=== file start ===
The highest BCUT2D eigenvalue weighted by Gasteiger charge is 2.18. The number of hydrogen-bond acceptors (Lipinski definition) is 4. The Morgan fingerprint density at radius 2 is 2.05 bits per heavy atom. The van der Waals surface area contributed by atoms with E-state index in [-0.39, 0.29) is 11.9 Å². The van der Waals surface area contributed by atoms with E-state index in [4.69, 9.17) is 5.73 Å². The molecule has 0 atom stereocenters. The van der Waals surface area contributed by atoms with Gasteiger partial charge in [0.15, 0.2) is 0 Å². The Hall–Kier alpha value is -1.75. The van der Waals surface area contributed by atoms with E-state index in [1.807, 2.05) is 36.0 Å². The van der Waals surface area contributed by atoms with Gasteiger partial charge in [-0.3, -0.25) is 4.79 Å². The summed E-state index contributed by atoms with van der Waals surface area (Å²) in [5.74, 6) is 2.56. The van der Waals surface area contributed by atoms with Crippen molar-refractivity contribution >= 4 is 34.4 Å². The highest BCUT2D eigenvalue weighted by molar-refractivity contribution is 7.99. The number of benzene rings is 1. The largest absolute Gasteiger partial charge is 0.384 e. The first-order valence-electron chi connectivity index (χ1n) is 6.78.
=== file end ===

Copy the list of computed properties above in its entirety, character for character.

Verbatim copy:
The highest BCUT2D eigenvalue weighted by Gasteiger charge is 2.18. The number of hydrogen-bond acceptors (Lipinski definition) is 4. The Morgan fingerprint density at radius 2 is 2.05 bits per heavy atom. The van der Waals surface area contributed by atoms with E-state index in [-0.39, 0.29) is 11.9 Å². The van der Waals surface area contributed by atoms with E-state index in [4.69, 9.17) is 5.73 Å². The molecule has 0 atom stereocenters. The van der Waals surface area contributed by atoms with Gasteiger partial charge in [0.15, 0.2) is 0 Å². The Hall–Kier alpha value is -1.75. The van der Waals surface area contributed by atoms with E-state index in [1.807, 2.05) is 36.0 Å². The van der Waals surface area contributed by atoms with Gasteiger partial charge in [-0.3, -0.25) is 4.79 Å². The summed E-state index contributed by atoms with van der Waals surface area (Å²) in [5.74, 6) is 2.56. The van der Waals surface area contributed by atoms with Crippen molar-refractivity contribution >= 4 is 34.4 Å². The highest BCUT2D eigenvalue weighted by molar-refractivity contribution is 7.99. The number of benzene rings is 1. The largest absolute Gasteiger partial charge is 0.384 e. The first-order valence-electron chi connectivity index (χ1n) is 6.78.